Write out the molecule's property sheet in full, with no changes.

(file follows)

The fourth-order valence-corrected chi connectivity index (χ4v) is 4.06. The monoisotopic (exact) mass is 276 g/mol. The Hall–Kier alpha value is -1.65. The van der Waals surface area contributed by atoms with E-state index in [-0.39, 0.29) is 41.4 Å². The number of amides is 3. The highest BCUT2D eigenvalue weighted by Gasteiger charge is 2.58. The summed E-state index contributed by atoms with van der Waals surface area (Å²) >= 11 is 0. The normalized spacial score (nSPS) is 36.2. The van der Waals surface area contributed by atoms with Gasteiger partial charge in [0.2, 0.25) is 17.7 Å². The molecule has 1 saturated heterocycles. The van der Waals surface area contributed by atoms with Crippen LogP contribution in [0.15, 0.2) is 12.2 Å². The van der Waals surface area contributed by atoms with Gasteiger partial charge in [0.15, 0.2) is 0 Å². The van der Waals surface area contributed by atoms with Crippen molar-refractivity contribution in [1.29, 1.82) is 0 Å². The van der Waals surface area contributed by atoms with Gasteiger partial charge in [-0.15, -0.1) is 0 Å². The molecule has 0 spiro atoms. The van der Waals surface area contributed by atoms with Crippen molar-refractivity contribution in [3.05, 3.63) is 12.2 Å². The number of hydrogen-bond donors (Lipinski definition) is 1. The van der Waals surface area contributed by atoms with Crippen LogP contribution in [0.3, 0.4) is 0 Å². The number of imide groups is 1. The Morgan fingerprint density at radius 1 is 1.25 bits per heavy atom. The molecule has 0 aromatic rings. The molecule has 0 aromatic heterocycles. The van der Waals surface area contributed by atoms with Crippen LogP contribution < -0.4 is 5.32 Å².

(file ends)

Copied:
The fourth-order valence-corrected chi connectivity index (χ4v) is 4.06. The monoisotopic (exact) mass is 276 g/mol. The Hall–Kier alpha value is -1.65. The van der Waals surface area contributed by atoms with E-state index in [-0.39, 0.29) is 41.4 Å². The number of amides is 3. The highest BCUT2D eigenvalue weighted by Gasteiger charge is 2.58. The summed E-state index contributed by atoms with van der Waals surface area (Å²) >= 11 is 0. The normalized spacial score (nSPS) is 36.2. The van der Waals surface area contributed by atoms with Gasteiger partial charge in [0.2, 0.25) is 17.7 Å². The molecule has 1 saturated heterocycles. The van der Waals surface area contributed by atoms with Crippen LogP contribution in [0.15, 0.2) is 12.2 Å². The van der Waals surface area contributed by atoms with Gasteiger partial charge in [0.15, 0.2) is 0 Å². The van der Waals surface area contributed by atoms with Crippen molar-refractivity contribution in [1.29, 1.82) is 0 Å². The van der Waals surface area contributed by atoms with Gasteiger partial charge in [-0.15, -0.1) is 0 Å². The molecule has 0 spiro atoms. The van der Waals surface area contributed by atoms with Crippen molar-refractivity contribution in [3.05, 3.63) is 12.2 Å². The number of hydrogen-bond donors (Lipinski definition) is 1. The van der Waals surface area contributed by atoms with Crippen LogP contribution in [0.3, 0.4) is 0 Å². The number of imide groups is 1. The Morgan fingerprint density at radius 1 is 1.25 bits per heavy atom. The molecule has 0 aromatic rings. The molecule has 0 aromatic heterocycles. The van der Waals surface area contributed by atoms with Crippen LogP contribution < -0.4 is 5.32 Å².